Golota aims to pull dirty punches Trainer: Big opponent is himself, not Lewis

October 03, 1997|By Alan Goldstein | Alan Goldstein,SUN STAFF

ATLANTIC CITY, N.J. -- Andrew Golota has heard all the jokes ad infinitum.

Writers christened the Warsaw, Poland, native "Foul Pole" after his consecutive disqualifications against Riddick Bowe for repeatedly hitting below the belt. It was suggested Golota preferred the South Pole to the North Pole when unleashing his body punches.

In preparing Golota for his title match tomorrow night with World Boxing Council heavyweight champion Lennox Lewis, manager and co-trainer Lou Duva decked out a heavy punching bag with a pair of oversized boxing trunks bearing a large "X" on the beltline.

Said Duva, "If Andrew hit the bag below the belt, it cost him a dollar. He's such a cheap son-of-a-gun, it taught him to keep his punches up."

Then, in a classic malaprop, Duva said, "Don't worry, we're not going to try and circumcise the rules."

The routine has grown so familiar, Golota now makes the jokes.

"How can I be a dirty fighter?" he said innocently. "I take two baths a day."

Jokes aside, Duva has convinced Golota that a repetition of the Bowe debacles could forever label him a loose cannon without a serious ring future.

"In this fight, his biggest opponent isn't Lennox Lewis, but Andrew Golota, himself," Duva said. "He knows all the focus will be on him, especially from the referee [Joe Cortez]."

No one truly knows what to expect of Golota. He had thoroughly thrashed Bowe in both their fights before reverting to his street fighter mentality.

Sparring partner Derek Williams, the former Commonwealth champion who had previously worked with Lewis, said it is simply Golota's nature to flaunt the rules.

"He's hit me below the belt a number of times, and also used his elbows. I don't think what happened against Bowe was accidental. With bullies, when things don't go their way, they look for ways to quit."

Lewis' trainer, Emanuel Steward, said: "I really think Golota just snaps mentally when he finds himself in any distress during a fight."

The Bowe fights were not isolated incidents.

In May, 1995, Golota bit Samson Po'hua on the neck after the Samoan had rocked him with several hard rights. The bite failed to draw a penalty and Golota rallied to stop Po'hua in the fifth round. Ten months later, he head-butted Dannell Nicholson before scoring an eighth-round knockout.

The fighter's split personality has Duva perplexed.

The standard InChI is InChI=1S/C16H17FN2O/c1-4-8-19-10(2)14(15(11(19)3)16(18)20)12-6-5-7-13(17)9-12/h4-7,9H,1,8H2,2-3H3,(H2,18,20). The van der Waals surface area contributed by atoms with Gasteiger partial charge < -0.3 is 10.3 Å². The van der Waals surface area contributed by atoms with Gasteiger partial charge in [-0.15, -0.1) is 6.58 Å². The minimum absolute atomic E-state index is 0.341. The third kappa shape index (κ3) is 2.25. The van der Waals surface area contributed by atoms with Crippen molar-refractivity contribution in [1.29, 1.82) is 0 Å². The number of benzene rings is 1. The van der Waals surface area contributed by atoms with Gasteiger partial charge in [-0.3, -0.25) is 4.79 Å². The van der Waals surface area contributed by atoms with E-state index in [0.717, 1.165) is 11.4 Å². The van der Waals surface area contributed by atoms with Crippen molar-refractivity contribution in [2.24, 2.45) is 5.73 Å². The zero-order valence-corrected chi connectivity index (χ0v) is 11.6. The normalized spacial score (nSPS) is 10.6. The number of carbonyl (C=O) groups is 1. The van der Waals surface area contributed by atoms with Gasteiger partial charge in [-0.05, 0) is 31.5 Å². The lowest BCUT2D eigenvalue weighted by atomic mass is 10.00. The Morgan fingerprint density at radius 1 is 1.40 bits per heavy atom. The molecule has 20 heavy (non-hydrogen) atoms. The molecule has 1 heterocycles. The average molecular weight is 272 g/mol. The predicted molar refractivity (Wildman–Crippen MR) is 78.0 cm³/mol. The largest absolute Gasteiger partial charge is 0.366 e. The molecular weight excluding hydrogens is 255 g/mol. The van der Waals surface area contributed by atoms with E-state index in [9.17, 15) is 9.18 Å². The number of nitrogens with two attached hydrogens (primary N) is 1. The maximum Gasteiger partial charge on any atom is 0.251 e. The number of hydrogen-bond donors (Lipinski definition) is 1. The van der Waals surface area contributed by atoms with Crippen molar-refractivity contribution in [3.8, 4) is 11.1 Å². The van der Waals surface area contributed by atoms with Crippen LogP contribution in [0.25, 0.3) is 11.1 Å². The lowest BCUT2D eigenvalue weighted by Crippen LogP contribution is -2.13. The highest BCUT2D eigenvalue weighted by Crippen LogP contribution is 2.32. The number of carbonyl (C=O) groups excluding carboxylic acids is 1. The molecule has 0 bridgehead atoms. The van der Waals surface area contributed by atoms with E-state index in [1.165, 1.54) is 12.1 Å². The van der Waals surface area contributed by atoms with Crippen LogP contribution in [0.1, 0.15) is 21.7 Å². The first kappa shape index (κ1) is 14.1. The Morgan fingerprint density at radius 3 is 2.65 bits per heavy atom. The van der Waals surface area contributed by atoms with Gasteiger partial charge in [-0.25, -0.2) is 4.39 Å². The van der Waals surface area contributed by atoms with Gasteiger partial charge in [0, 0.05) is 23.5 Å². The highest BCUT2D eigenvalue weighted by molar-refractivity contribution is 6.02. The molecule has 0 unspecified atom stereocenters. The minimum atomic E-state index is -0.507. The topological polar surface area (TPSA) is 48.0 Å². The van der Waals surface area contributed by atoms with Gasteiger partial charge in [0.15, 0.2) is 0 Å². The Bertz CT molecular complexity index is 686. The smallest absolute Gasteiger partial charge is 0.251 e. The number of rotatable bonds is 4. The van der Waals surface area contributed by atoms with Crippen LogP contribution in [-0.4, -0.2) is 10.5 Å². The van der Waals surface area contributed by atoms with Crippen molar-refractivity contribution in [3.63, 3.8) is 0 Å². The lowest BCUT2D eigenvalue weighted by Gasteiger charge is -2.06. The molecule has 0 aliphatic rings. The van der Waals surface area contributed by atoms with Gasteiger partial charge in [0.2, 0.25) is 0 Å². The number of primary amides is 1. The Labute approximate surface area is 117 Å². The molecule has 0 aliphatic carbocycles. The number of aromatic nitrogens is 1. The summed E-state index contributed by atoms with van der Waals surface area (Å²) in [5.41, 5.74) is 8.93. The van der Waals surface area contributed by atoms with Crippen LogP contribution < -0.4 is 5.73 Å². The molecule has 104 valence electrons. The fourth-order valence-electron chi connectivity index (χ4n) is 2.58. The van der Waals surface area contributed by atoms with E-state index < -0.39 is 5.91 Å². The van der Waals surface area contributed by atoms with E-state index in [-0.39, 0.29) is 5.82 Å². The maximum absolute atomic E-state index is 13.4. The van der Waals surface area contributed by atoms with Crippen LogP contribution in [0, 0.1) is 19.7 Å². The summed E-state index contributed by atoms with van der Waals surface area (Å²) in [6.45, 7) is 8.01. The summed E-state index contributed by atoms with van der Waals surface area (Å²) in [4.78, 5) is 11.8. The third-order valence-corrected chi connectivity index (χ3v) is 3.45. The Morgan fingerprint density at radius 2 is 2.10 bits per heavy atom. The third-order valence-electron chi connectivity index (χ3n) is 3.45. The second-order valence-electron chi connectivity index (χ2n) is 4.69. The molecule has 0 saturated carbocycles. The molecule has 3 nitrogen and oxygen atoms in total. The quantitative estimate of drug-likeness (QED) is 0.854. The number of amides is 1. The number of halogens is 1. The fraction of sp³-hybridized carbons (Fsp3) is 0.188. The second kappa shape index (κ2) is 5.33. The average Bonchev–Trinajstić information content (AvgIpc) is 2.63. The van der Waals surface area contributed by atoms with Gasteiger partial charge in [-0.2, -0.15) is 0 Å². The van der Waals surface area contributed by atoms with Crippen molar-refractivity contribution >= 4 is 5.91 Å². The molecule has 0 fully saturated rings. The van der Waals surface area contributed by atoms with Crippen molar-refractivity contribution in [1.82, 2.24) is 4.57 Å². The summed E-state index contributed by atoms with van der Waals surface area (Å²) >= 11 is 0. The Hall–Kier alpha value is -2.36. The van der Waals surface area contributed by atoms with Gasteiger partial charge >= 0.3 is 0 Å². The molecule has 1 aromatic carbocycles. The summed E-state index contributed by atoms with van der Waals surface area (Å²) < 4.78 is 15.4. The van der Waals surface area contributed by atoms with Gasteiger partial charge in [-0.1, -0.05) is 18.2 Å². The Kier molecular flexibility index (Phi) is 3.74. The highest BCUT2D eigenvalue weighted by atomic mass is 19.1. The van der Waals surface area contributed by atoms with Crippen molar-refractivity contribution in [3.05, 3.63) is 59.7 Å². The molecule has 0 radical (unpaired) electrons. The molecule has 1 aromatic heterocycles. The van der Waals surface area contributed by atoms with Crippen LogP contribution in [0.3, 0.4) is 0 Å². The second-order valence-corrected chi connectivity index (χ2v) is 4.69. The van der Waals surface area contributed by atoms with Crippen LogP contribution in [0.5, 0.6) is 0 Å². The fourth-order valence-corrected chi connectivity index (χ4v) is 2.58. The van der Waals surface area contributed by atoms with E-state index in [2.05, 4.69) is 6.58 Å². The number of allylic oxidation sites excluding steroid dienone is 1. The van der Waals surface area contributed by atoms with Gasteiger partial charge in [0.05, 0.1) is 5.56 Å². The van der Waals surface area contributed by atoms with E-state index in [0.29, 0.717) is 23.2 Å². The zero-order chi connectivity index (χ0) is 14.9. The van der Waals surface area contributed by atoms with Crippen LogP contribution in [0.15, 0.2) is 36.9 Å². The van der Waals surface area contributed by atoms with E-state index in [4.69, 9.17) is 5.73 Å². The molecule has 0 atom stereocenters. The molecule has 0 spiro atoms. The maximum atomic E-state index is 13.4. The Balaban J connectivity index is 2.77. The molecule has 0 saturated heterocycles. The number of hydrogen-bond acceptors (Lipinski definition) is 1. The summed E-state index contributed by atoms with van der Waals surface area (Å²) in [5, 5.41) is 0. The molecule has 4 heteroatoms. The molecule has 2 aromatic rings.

"I want to teach Andrew the rules without taking away his hunger and aggression," Duva said. "He's got to decide whether he wants to be a professional boxer or barroom brawler. We can holler and scream, but he has to know what's right and wrong.

"When I reprimand him for fouling, he raps his head and says, 'I stupid.' I really don't know the answer."

In his defense, Golota believes he has been made too much of a villain, insisting his fouls were not premeditated.

"People remember only the low blows," he said. "They should also remember all my clean punches. I'm a good fighter and a good man. Ask my wife."

Talk to Golota, an imposing 6 feet 4 and 244 pounds, and he exudes no sense of terror or intimidation. He has almost a playful quality while exchanging gibes with the media.

"I really like clean boxing," he said. "People pay to see a great fight, not to see it end on a foul. That's why I was so disappointed with the Bowe fights. To lose that way was a tragedy. I have not stopped thinking about it."

Golota realizes he is carrying the hopes of a whole nation on his broad shoulders. A large contingent of fans will make the trip from Poland to lend support. Back home, the pay-per-view telecast will air at 6 a.m.

"If he wins the heavyweight crown, he can become almost as popular back home as the Pope," co-manager Ziggy Rozalski said.

Golota said: "To win a world championship is something every fighter dreams about. Now it is in my hands to make it a reality. It would be great to become my country's first boxing champion. But, personally, it would also mean I am the best man in my class."

Predictably, someone ended the interview by asking if Golota could overcome his fouling tendencies against Lewis.

"Don't bet any money on it," he said with a playful wave of his beefy left fist.

The heavies

Who: Lennox Lewis (31-1, 25 KOs), London, vs. Andrew Golota (( (28-2, 25 KOs), Warsaw, Poland

What: For Lewis' World Boxing Council heavyweight title

When: 9 p.m. tomorrow

Where: Convention Hall, Atlantic City, N.J.

TV: Pay per view. Estimated cost $39.95. Main event will start approximately 11: 30 p.m.

Purses: Lewis, $6 million; Golota, $2.5 million

Co-feature: Arturo Gatti (28-1, 23 KOs), Jersey City, N.J., vs. Gabriel Ruelas (44-3, 23 KOs), Jalisco, Mexico, for Gatti's International Boxing Federation junior lightweight title

Pub Date: 10/03/97

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